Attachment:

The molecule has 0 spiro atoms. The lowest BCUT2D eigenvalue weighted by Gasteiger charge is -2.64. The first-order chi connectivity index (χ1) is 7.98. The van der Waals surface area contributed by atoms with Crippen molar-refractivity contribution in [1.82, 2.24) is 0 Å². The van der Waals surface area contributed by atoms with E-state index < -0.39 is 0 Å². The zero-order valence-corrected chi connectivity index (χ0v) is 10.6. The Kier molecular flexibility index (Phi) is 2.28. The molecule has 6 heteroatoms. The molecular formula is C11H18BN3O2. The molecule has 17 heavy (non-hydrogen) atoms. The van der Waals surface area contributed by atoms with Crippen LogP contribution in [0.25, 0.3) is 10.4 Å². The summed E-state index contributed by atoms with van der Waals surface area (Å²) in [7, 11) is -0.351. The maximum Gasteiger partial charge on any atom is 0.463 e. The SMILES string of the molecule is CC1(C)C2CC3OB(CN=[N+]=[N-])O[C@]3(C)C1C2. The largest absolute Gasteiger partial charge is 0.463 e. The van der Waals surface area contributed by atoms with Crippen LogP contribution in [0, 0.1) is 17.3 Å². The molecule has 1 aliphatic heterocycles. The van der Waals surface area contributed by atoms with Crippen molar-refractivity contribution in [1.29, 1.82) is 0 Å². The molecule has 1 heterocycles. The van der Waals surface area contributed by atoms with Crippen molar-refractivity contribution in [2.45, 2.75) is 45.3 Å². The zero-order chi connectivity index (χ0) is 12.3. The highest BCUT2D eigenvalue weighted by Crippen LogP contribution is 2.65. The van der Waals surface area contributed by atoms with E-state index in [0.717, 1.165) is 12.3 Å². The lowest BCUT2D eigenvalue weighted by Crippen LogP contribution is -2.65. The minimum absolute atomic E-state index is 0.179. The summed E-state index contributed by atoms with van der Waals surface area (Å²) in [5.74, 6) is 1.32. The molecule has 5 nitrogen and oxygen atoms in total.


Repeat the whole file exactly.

The molecule has 0 spiro atoms. The lowest BCUT2D eigenvalue weighted by Gasteiger charge is -2.64. The first-order chi connectivity index (χ1) is 7.98. The van der Waals surface area contributed by atoms with Crippen molar-refractivity contribution in [1.82, 2.24) is 0 Å². The van der Waals surface area contributed by atoms with E-state index < -0.39 is 0 Å². The zero-order valence-corrected chi connectivity index (χ0v) is 10.6. The Kier molecular flexibility index (Phi) is 2.28. The molecule has 6 heteroatoms. The molecular formula is C11H18BN3O2. The molecule has 17 heavy (non-hydrogen) atoms. The van der Waals surface area contributed by atoms with Crippen LogP contribution in [0.25, 0.3) is 10.4 Å². The summed E-state index contributed by atoms with van der Waals surface area (Å²) in [7, 11) is -0.351. The maximum Gasteiger partial charge on any atom is 0.463 e. The SMILES string of the molecule is CC1(C)C2CC3OB(CN=[N+]=[N-])O[C@]3(C)C1C2. The largest absolute Gasteiger partial charge is 0.463 e. The van der Waals surface area contributed by atoms with Crippen LogP contribution in [0, 0.1) is 17.3 Å². The molecule has 1 aliphatic heterocycles. The van der Waals surface area contributed by atoms with Crippen molar-refractivity contribution in [1.29, 1.82) is 0 Å². The molecule has 1 heterocycles. The van der Waals surface area contributed by atoms with Crippen molar-refractivity contribution in [2.45, 2.75) is 45.3 Å². The zero-order chi connectivity index (χ0) is 12.3. The highest BCUT2D eigenvalue weighted by Crippen LogP contribution is 2.65. The van der Waals surface area contributed by atoms with E-state index in [0.717, 1.165) is 12.3 Å². The lowest BCUT2D eigenvalue weighted by Crippen LogP contribution is -2.65. The minimum absolute atomic E-state index is 0.179. The summed E-state index contributed by atoms with van der Waals surface area (Å²) in [5.74, 6) is 1.32. The molecule has 5 nitrogen and oxygen atoms in total.